- Out of stack space. If you're calling from VB, the stack is set to 20k. Since a DLL doesn't have its own stack, it uses your stack! MF will work with VB, however, if you are using C or some other language, be sure to bump the stack size up. We have tried to ensure that recursion never exceeds 10k of stack space, however, keep in mind that if your functions are nested deep, MF may have very little to work with when it gets called. A 20k Stack is usually more than sufficient to prevent this problem. We realize that MS recommends a stack size of 5k for windows applications. Again, we will PROBABLY run just dandy in 5k, however, when you get up around 2-3 million records, there's a lot of recursion taking place.

- Check the return codes! While our examples don't do justice to demonstrating a well behaved application, yours should. (In future releases ours will...) It is unlikely that MF will fail based on a bad parameter OTHER THAN passing a bad 'data' area to be filled. However, users are notorious for moving data files, etc... And, if you assume MF has returned a valid DB handle on an mfOpen... Well, it just won't work.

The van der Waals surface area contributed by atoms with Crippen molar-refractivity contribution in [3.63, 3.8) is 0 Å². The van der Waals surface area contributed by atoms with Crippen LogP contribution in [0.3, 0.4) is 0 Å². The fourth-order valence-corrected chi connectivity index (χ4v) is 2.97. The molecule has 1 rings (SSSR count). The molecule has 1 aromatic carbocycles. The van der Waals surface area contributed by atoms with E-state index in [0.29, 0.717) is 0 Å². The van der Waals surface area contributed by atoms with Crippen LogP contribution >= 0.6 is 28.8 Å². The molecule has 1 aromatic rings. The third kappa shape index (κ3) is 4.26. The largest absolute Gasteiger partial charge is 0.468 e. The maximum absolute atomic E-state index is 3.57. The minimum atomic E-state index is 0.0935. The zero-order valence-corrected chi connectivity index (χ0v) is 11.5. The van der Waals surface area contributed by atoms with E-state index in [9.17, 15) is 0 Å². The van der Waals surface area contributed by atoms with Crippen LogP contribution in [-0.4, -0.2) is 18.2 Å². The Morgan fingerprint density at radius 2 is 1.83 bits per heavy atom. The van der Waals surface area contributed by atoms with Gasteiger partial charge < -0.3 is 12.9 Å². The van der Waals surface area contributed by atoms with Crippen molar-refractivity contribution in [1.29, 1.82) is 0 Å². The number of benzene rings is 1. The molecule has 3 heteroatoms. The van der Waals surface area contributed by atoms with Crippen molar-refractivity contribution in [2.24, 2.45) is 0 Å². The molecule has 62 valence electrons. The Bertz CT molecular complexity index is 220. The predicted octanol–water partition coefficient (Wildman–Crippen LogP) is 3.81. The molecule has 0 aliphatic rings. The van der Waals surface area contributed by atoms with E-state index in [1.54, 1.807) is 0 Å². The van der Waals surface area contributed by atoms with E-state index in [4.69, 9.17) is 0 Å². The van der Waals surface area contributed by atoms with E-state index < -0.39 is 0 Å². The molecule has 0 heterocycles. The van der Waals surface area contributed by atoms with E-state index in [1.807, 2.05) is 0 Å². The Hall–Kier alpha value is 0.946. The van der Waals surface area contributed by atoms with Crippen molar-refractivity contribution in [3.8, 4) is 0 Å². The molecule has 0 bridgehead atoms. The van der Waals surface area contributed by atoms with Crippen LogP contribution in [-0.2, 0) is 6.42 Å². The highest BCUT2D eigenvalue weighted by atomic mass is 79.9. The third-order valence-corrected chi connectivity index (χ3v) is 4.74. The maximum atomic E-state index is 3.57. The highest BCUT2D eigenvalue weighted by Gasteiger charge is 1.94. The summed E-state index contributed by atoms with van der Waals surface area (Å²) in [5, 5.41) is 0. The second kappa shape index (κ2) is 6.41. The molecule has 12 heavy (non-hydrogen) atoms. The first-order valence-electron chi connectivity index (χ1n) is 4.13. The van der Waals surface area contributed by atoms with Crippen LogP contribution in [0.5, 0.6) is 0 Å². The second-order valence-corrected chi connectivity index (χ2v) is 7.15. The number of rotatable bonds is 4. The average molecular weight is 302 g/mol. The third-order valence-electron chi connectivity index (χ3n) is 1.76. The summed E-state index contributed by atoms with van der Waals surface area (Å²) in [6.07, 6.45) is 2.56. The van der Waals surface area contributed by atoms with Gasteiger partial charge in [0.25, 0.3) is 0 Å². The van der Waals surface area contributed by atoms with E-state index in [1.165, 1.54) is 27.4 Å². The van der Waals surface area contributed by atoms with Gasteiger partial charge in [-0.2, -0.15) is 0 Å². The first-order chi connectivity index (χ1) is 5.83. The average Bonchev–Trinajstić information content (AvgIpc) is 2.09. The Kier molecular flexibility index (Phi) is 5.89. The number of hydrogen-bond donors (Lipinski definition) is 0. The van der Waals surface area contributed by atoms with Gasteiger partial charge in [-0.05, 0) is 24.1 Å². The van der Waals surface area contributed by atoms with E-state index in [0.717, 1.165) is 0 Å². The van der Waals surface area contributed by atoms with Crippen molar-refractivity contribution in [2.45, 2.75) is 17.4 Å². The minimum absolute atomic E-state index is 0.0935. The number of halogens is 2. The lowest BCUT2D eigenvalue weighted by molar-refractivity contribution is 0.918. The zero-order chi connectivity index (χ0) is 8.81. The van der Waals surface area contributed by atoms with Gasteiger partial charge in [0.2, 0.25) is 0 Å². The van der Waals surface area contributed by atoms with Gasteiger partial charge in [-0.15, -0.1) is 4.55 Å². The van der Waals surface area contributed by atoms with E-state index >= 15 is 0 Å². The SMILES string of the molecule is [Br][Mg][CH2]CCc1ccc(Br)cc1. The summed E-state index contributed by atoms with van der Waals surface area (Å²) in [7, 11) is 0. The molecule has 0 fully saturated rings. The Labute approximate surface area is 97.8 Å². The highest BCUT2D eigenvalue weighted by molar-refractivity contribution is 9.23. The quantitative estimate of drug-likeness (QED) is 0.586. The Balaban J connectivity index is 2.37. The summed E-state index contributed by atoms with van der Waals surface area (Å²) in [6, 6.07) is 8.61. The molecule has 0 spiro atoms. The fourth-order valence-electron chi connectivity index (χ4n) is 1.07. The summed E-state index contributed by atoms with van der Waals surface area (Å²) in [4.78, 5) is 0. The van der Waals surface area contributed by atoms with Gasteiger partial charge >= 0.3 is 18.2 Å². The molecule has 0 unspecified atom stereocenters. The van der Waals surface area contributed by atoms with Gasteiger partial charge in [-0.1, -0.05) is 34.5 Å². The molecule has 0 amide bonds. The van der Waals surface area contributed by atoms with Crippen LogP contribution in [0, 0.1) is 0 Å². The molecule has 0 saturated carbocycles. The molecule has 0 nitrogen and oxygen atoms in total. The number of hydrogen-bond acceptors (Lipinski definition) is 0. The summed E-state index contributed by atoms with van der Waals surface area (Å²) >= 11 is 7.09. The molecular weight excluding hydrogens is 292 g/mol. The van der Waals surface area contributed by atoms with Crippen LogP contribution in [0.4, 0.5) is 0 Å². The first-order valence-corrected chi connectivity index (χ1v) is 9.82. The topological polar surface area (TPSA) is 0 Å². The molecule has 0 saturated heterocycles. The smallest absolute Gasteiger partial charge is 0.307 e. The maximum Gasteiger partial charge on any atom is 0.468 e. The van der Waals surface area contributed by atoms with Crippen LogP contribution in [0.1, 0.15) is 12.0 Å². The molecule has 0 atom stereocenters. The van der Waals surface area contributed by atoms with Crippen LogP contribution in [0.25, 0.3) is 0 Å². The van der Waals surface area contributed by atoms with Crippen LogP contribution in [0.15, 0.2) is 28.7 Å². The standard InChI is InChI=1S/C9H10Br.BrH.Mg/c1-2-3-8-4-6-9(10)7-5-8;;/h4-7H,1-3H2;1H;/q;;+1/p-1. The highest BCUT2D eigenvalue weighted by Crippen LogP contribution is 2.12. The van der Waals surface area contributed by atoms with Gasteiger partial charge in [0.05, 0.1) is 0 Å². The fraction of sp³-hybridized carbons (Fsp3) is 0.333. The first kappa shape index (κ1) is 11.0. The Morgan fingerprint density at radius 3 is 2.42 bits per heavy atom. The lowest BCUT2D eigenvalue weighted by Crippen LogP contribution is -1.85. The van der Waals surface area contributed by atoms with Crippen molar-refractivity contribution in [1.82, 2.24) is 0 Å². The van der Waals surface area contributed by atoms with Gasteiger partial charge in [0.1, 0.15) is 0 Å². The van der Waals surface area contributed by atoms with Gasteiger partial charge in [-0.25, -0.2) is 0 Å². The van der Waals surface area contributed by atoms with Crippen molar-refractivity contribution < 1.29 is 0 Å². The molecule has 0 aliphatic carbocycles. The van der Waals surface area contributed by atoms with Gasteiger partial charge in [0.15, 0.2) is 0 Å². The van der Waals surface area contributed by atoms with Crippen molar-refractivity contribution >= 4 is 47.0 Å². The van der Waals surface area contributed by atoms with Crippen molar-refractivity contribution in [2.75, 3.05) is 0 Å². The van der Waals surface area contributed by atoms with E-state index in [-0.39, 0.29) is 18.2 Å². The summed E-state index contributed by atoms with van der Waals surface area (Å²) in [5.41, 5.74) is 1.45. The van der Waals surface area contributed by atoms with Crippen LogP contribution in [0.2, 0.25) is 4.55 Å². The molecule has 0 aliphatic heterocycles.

Q: Is MF a multiuser system?

A: Yes. However, This release does not support an internal locking mechanism. Index's are 'locked' and updated properly in a multi-user environment, so you don't need to 'LOCK' and 'UNLOCK' a record to update it. It is 'implied' by calling 'mfWrite' that a lock and unlock should be performed. If you want to 'lock' records to prevent other users from accessing them, you will need to implement something on your own (for now...). We recommend setting a character field or something of that nature, for now.

In a future release, we will have a C/S lock manager that will handle all of this.

NOTE: Lock and UnLock has been added 11/11/93


Q: What does 'MF' stand for?

A: We haven't decided. We may even change the name. When this project was started, MF stood for 'something', but no one remembers what it stood for anymore. Now, it's just matter of a global replace once we come up with a name.




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  3 Responses to “Category : Windows 3.X Files
Archive   : MF-DB103.ZIP
Filename : TECHNOTE.WRI

  1. Very nice! Thank you for this wonderful archive. I wonder why I found it only now. Long live the BBS file archives!